Wow, what a difference a couple of hundred km’s can make. We headed south leaving desolate Mauritania and entered Mali. Immediately the landscape becomes greener and the people friendlier. Cattle replace camels, shepherds reappear and so the road kill carcasses vanish. Women wear bright clothing, small children smile and wave before welcoming us with their usual greeting of “Monsieur, cadeau pour moi”.

We arrived at the border town of Nioro with Steve and Fokker, a South African on a XT600 and Dutchman on a DRZ400. They are also heading to Cape Town and we have been travelling with them on and off since Nouachkott. We find a small campsite in the centre of town. I say campsite, but parking lot with a shower is a more apt description.
There is a good vibe in town and music is played loudly everywhere. And they have beers, of which many are consumed whilst we celebrate not being in Mauritania any more.

Our “campsite” in Nioro with Steve and Fokker

The next day we make plans to meet up with Steve and Fokker in Ghana before going our separate ways. We aim for Bamoko, the capital of Mali, to stock up on provision and repeat the constant hassle of changing money. Bamoko is a nightmare; it takes 2 hours through dusty over-crowded streets to find a cheap hotel (cheap by Bamoko standards). We pop into the Mexican restaurant next door where Malian waiters are dressed up as cowboys and the bar girls are all Ukrainians blondes. We are not shocked by anything anymore. We sip a few overpriced beers whilst the Ukrainians flirt badly in Pidgin English. They have not left the capital since arriving 3 months ago. We’ve been here 3 hours and can’t wait to leave.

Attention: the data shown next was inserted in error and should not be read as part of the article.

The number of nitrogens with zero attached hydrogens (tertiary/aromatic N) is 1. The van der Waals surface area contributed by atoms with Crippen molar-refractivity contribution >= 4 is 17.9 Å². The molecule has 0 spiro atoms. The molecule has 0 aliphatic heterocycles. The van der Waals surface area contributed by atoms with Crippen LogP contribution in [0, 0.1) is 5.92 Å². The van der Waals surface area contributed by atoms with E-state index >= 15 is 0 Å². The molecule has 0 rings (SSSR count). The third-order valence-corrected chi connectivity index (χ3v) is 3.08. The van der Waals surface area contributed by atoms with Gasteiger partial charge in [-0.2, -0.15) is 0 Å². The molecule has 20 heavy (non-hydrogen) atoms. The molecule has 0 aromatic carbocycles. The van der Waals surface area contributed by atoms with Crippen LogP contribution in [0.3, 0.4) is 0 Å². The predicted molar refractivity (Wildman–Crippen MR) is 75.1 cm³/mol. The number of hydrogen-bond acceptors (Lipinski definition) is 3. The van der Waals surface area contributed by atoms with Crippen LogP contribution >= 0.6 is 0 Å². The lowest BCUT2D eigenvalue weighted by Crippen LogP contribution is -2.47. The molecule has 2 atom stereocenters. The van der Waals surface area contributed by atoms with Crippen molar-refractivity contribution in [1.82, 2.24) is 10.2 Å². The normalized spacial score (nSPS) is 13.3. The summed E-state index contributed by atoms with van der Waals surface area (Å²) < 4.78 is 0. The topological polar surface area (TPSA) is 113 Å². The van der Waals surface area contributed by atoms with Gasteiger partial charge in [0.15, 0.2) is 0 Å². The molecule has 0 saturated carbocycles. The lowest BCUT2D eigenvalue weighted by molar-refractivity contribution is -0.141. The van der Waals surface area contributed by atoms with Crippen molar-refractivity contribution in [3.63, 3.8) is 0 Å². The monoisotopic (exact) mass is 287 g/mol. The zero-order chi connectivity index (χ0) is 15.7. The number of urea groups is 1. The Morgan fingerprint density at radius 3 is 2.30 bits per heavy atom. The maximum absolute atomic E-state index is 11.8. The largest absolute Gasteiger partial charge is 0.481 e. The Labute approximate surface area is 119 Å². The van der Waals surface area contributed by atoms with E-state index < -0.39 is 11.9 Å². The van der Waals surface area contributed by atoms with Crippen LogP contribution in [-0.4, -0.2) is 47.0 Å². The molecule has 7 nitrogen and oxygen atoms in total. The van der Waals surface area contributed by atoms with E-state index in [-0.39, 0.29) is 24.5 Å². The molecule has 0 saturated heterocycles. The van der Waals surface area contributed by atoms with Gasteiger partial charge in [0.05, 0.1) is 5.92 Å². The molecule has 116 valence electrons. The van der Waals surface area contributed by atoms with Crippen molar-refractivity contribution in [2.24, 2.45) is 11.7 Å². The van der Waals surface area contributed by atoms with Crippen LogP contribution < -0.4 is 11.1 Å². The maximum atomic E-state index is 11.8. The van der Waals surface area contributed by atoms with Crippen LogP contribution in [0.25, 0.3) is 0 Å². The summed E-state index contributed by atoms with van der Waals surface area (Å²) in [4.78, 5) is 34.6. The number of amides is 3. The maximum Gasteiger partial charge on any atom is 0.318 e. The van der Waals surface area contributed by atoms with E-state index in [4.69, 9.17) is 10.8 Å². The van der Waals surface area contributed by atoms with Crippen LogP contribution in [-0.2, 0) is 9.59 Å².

We follow the Niger River west, camping for 2 days at Segou adjacent Bozo fishing villages. Segou is extremely laid back and exactly the kind of place we signed up for.

It’s difficult to explain how different Mali and Mauritania are, geographically so close, but the people and cultures are so different. The heat being the only constant, it’s just as oppressive.

Popping into the insurance shop to pick up our Carte Brune

Continuing west along the Niger, we head for the ancient mud built town of Djenne. A short ferry across the river takes us to the UNESCO Heritage site. It’s quite spectacular with its famous mud built Mosque.

We hire a guide, his sole purpose is to fend off other over-zealous guides. Access to the Mosque is prohibited to non-Muslims, but access can be arranged via the Imam’s son, for a small fee of course. It’s quite spectacular with its mud exterior and massive 100 load bearing columns. Once a year, after the rains, all the villagers join together and reclad the Mosque’s exterior.

We like it here; the people are friendly and the country is beautiful, but it’s time to head on to Burkina Faso…